Some people probably take this a little too far. For instance – this actually happened some years ago in the Bronx – kidnappers called up their victim’s wife with a $100,000 ransom demand, and she negotiated with them to reduce the amount to $30,000, which she then paid. The police caught the kidnappers, and recovered the money in the end, and the woman’s husband was returned unharmed … but I don’t know whether the victim was more overjoyed at his wife’s negotiating skills, or more concerned that she didn’t agree to the full demand right away!

But one thing we see in these two scripture texts, one from the ministry of Jeremiah, the other from the ministry of Jesus, texts separated by about 600 or 650 years, and at first glance very different, but one thing we see in them both is that God doesn’t really honor that efficiency principle. God’s methods include extravagance and excess that goes way beyond what we would probably consider reasonable …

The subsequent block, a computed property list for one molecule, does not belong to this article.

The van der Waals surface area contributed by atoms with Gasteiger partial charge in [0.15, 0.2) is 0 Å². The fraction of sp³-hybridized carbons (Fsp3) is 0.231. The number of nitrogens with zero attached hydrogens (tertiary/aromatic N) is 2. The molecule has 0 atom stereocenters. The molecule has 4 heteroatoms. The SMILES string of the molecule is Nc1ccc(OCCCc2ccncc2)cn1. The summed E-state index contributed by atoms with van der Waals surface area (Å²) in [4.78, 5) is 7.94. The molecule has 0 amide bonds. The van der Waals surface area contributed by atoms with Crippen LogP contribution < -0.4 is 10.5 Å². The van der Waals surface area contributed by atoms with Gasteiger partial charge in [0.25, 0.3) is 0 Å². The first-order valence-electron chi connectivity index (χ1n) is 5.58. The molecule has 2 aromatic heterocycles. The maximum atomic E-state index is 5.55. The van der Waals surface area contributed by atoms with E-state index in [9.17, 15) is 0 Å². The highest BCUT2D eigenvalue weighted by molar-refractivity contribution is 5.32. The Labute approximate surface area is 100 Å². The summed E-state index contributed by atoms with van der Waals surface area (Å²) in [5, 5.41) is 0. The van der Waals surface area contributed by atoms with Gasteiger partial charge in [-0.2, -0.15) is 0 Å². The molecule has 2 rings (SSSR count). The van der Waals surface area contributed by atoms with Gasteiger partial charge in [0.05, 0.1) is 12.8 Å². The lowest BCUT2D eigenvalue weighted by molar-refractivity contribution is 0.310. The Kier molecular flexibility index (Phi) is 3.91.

Take Jeremiah: What we hear in Jeremiah’s experience is God’s insistent, painstaking, intimate creative relationship to Jeremiah. God tells Jeremiah “I knew you before you even began,” I formed you in the womb, I made plans for you, and I gave you this very very specific job … this job has basically had your name on it since I created the position … I tailor made it for you, and I tailor made you for it … We get the impression that God has taken considerable care to make sure that Jeremiah has whatever special talents and abilities he needs to carry out this consecrated mission. Even God’s announcement is carefully worded and word-smithed, to name four things God did in the past (knew, formed, consecrated and appointed), four things God will do in the future (send, command, be with, and deliver), and four things God does during this episode, in the present (reach out, touch, speak, and appoint) – which anyone thinking about arithmetic will notice is a perfect Biblical number, the number 12, so God is paying careful attention to detail here, making everything as auspicious as possible for Jeremiah.